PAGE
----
You will learn about the interdisciplinary field of SciArt by developing a body of personal work that is technically proficient and intellectually resolved.
Assessment Weightings and Contact Hours
10 credits equate to 100 hours of study, which is a combination of lectures, seminars and practical sessions, and independent study. A Masters qualification typically comprises of 180 credits. The exact composition of your study time and assessments for the course will vary according to your option choices and style of learning, but it could be:
- Full-time: 25% lectures, seminars or similar; 0% placement; 75% independent study
- Part-time: 25% lectures, seminars or similar; 0% placement; 75% independent study
- Full-time: 100% coursework; 0% practical; 0% examination
- Part-time: 100% coursework; 0% practical; 0% examination
Manchester School of Art
Our School of Art is the second oldest design school in Britain, offering courses designed to serve specialist industry needs and give students the tools for their chosen career.
Like the city of Manchester, the school prides itself on being creative, unconventional and professional, providing a broad range of architecture, art, design, media and theatre undergraduate and postgraduate courses in a unique creative environment that encourages creative collaboration across the disciplines.
UK and EU Students
- UK and EU students: Full-time fee: £1542 per 30 credits per year. Tuition fees will remain the same for each year of your course providing you complete it in the normal timeframe (no repeat years or breaks in study).
- UK and EU students: Part-time fee: £1542 per 30 credits studied per year. Tuition fees will remain the same for each year of your course providing you complete it in the normal timeframe (no repeat years or breaks in study).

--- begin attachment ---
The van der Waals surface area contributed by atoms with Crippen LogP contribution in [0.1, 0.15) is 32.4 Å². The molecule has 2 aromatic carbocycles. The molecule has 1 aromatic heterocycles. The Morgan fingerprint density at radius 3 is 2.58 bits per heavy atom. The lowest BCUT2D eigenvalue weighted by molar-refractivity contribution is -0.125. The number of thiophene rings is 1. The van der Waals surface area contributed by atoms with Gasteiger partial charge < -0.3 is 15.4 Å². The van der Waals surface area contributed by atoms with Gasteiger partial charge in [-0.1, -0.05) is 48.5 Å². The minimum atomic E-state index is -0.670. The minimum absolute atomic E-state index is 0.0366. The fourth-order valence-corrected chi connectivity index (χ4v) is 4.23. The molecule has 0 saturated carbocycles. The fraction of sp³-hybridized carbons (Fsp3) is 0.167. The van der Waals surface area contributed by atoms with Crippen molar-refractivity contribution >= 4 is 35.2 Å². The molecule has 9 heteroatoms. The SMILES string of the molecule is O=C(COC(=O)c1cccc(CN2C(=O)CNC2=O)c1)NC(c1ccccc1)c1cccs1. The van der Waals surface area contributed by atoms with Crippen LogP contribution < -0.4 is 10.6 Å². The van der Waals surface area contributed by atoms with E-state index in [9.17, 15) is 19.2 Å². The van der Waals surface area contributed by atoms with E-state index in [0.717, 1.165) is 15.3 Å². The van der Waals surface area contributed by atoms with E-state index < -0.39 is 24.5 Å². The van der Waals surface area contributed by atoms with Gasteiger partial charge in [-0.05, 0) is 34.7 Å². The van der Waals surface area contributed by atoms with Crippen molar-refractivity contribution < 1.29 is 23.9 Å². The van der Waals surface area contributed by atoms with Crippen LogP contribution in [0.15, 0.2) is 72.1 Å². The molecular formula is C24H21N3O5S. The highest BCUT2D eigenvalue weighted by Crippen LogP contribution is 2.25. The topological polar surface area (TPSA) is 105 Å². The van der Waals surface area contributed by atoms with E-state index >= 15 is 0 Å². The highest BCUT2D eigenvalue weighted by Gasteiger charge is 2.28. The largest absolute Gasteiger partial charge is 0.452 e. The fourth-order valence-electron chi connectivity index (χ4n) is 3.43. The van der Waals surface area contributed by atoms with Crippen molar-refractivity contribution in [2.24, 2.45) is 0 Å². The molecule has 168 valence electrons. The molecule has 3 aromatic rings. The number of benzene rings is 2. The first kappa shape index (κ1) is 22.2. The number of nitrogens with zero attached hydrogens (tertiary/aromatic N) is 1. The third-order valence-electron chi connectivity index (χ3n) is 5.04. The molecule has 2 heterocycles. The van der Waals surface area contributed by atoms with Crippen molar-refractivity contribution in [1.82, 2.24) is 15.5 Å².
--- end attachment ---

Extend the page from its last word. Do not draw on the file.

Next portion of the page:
Non-EU and Channel Island Students
- Non-EU international and Channel Island students: Full-time fee: £2750 per 30 credits per year. Tuition fees will remain the same for each year of your course providing you complete it in the normal timeframe (no repeat years or breaks in study).
- Non-EU international and Channel Island students: Part-time fee: £2750 per 30 credits studied per year. Tuition fees will remain the same for each year of your course providing you complete it in the normal timeframe (no repeat years or breaks in study).
A Masters qualification typically comprises 180 credits. Tuition fees will remain the same for each year of study provided the course is completed in the normal timeframe (no repeat years or breaks in study).
Part-time students may take a maximum of 90 credits each academic year.
A laptop is required for project research development, CAD work and presentations. It is advisable for students to have their own laptop, however, laptops are available for loan from the University. Camera for the recording of work and research trips (optional).
Optional research study trips to
- London Design Week (year 1 part-time)
- Eindhoven for Dutch Design Week (year 1 part-time)
- Milan Design Week (year 2 part-time)
There are no additional professional membership fees required for the full qualification.
There may be costs incurred for the prototyping and production of project work, however, this is dependent on each individual student project. Whilst participation in study trips is advisable, due to costs these remain an optional element of the programme. It is possible to carry out all research exercises within Manchester. Costs may be incurred for the manufacture and prototyping of project work. However, some of the processes and materials available within the Faculty of Science Engineering are covered within the fees (e.g., 3D printing, waterjet cutting, metal machine working). Materials and processes available within the faculty of Art Design are charged on a cost only basis.